READER RESPONSE -- More on liberal hypocrisyPosted by Craig Westover | 10:27 AM |
This Valentine appeared in yesterdays Pioneer Press Letters to the Editor.
Conservatives conserve wealth, privilegeLet’s once again clear up the difference between “hypocrisy” and its relationship to values, policies one disagrees with, and out-and-out corruption.
Craig Westover could use a bit more rigor gauging the damage caused by the "failure to live according to one's values" of his fellow conservatives ("Liberal hypocrites should practice what they preach," Feb. 1). Does Westover miss the stunning hypocrisy of the U.S. dictating nuclear nonproliferation to other nations? President Bush justly brands those who target innocents as terrorists while counting innocents caught in his own cross hairs as justifiable "collateral damage."
Remember: "We don't torture"? Were Mark Kennedy's campaign commercials with the white mother caressing her own children, saying, "Mark knows if we don't fight them over there we will have to fight them over here" really compassionate?
Let's talk about personal gain. Say the phrases "Jack Abramoff" and "funding, slashed from the needy to support tax cuts for the most fortunate." Shouldn't "conservatives" be conserving oil, air, land, water, Alaska's wilderness, privacy and civil rights as vigorously as they conserve wealth and privilege?
The examples in the letter’s first paragraph have nothing to do with hypocrisy. They are policies stated out in the open, implemented out in the open and can be judged out in the open. Are they good policies? That’s debatable, but these are not instances of saying one thing publicly based on one set of principles and acting another way in private on a different set of principles.
The second paragraph raises a good point; one that I happen to agree with. That something is worth dying in defense of does not necessarily justify killing in its name. But that does not make the “over there, not over here” statement “hypocrisy.” Again, it is a belief openly stated and acted upon. Is it right? Again debatable, but not hypocritical.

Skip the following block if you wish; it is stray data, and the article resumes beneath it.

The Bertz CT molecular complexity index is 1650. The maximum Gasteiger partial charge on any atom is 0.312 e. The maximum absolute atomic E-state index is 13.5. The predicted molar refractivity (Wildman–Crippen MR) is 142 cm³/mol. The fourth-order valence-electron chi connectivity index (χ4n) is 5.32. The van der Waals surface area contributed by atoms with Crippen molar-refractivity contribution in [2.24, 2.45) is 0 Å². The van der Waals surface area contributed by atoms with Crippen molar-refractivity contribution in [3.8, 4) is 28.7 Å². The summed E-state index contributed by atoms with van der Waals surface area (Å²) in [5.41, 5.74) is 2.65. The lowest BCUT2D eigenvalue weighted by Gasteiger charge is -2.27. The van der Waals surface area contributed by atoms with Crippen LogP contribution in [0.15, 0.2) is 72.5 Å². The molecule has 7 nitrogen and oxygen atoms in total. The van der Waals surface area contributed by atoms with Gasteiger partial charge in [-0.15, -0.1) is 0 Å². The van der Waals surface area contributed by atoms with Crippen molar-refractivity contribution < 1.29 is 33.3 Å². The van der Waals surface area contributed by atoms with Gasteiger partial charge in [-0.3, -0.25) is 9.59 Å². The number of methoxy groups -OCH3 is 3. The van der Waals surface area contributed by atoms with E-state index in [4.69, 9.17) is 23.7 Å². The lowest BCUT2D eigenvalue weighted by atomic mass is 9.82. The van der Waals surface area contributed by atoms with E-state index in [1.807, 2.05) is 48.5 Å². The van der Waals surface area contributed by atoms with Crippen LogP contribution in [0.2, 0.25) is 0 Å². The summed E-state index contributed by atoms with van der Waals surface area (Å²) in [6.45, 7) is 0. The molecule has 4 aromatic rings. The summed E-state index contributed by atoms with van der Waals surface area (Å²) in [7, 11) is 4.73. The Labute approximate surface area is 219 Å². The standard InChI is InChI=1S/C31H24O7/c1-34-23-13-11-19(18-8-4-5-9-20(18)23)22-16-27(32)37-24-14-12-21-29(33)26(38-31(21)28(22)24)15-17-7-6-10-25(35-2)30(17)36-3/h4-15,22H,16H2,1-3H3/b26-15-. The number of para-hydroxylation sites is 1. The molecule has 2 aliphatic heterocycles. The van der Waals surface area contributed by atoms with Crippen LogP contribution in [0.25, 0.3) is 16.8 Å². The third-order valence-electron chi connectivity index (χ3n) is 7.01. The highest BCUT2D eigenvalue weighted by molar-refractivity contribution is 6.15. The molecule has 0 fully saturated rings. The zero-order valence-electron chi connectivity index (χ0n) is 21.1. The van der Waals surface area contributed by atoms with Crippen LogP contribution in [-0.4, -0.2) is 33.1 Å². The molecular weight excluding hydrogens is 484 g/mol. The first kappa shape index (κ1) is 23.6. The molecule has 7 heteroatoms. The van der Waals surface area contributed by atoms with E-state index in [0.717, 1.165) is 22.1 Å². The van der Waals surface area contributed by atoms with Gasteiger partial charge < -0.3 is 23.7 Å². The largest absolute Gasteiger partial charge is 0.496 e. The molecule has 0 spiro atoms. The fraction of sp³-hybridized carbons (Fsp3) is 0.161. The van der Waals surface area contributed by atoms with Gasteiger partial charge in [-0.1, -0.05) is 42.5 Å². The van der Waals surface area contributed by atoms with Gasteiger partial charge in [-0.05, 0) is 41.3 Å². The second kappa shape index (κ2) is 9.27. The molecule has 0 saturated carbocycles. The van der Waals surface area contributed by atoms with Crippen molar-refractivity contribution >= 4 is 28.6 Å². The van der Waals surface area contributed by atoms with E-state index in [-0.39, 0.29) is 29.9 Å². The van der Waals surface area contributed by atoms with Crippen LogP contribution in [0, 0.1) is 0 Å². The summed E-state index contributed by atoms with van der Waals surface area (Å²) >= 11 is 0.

The same can be said of “funding, slashed from the needy to support tax cuts for the most fortunate" argument -- which is pure spin. The argument is whether or not supply side economics works. Debatable? Yes, but it’s out in the open and politicians that push supply side ecnomics are accountable to voters.
Abramoff? You’re talking corruption, plain and simple.
The point of my column was that the liberal hypocrisy Schweizer exposes in his book, "Do As I Say (Not As I Do): Profiles in Liberal Hypocrisy" is symptomatic of the fact that the very people advocating liberal policies, when they have a choice, elect not to themselves abide by the principles underlying those policies. When Nancy Pelosi has a choice to hire union workers, she does not. When Michael Moore or Al Franken have the opportunity to practice affirmative action, they do not.
I don’t have to ask why conservatives are cutting taxes for those that pay the most. It is because they believe doing so stimulates the economy. Are they right? The numbers will tell us and as voters we can pass judgment on that policy.
I do have to ask why Nancy Pelosi doesn’t hire union workers; and when others have asked it, she refuses to answer. Michael Moore refuses to discuss his hiring practices. According to Schweizer, Al Franken threatened to sue him over his book -- not because his claim that Franken didn’t hire minorities when he had the opportunity to do so was in error, but because Franken claimed writing about his hiring practices was a violation of his privacy.
That is the textbook definition of hypocrisy. When given freedom of choice, the very people advocating liberal policies choose not to follow them.